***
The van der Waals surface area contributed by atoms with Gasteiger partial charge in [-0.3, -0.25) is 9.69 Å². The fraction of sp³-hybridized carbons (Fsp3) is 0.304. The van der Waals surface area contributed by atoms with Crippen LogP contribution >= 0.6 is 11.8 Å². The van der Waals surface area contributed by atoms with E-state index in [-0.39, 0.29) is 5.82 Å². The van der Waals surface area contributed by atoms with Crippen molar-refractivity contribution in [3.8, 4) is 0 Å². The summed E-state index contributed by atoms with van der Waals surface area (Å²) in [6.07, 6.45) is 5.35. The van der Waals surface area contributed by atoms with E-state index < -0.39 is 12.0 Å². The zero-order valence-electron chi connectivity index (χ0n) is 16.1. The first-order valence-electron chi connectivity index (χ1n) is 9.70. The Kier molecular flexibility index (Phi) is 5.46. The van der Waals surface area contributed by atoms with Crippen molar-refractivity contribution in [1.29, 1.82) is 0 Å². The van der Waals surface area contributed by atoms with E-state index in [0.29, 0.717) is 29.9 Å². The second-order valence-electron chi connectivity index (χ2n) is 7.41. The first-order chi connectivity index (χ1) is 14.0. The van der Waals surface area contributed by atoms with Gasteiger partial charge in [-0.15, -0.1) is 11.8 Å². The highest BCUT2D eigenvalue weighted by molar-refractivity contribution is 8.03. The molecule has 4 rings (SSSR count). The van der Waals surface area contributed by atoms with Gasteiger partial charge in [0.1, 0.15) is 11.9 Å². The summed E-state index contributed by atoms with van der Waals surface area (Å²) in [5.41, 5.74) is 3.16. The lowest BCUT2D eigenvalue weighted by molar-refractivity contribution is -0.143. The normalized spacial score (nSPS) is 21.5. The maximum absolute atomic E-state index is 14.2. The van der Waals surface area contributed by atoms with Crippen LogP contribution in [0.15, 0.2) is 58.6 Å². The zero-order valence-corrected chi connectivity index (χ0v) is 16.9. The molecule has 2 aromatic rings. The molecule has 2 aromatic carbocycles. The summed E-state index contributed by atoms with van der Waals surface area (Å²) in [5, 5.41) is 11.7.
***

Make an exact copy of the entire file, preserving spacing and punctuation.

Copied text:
The van der Waals surface area contributed by atoms with Gasteiger partial charge in [-0.3, -0.25) is 9.69 Å². The fraction of sp³-hybridized carbons (Fsp3) is 0.304. The van der Waals surface area contributed by atoms with Crippen LogP contribution >= 0.6 is 11.8 Å². The van der Waals surface area contributed by atoms with E-state index in [-0.39, 0.29) is 5.82 Å². The van der Waals surface area contributed by atoms with Crippen molar-refractivity contribution in [3.8, 4) is 0 Å². The summed E-state index contributed by atoms with van der Waals surface area (Å²) in [6.07, 6.45) is 5.35. The van der Waals surface area contributed by atoms with E-state index < -0.39 is 12.0 Å². The zero-order valence-electron chi connectivity index (χ0n) is 16.1. The first-order valence-electron chi connectivity index (χ1n) is 9.70. The Kier molecular flexibility index (Phi) is 5.46. The van der Waals surface area contributed by atoms with Crippen molar-refractivity contribution in [1.29, 1.82) is 0 Å². The van der Waals surface area contributed by atoms with E-state index in [0.29, 0.717) is 29.9 Å². The second-order valence-electron chi connectivity index (χ2n) is 7.41. The first-order chi connectivity index (χ1) is 14.0. The van der Waals surface area contributed by atoms with Gasteiger partial charge in [-0.15, -0.1) is 11.8 Å². The highest BCUT2D eigenvalue weighted by molar-refractivity contribution is 8.03. The molecule has 4 rings (SSSR count). The van der Waals surface area contributed by atoms with Gasteiger partial charge in [0.1, 0.15) is 11.9 Å². The summed E-state index contributed by atoms with van der Waals surface area (Å²) in [5.41, 5.74) is 3.16. The lowest BCUT2D eigenvalue weighted by molar-refractivity contribution is -0.143. The normalized spacial score (nSPS) is 21.5. The maximum absolute atomic E-state index is 14.2. The van der Waals surface area contributed by atoms with Crippen LogP contribution in [0.15, 0.2) is 58.6 Å². The zero-order valence-corrected chi connectivity index (χ0v) is 16.9. The molecule has 2 aromatic rings. The molecule has 2 aromatic carbocycles. The summed E-state index contributed by atoms with van der Waals surface area (Å²) in [5, 5.41) is 11.7.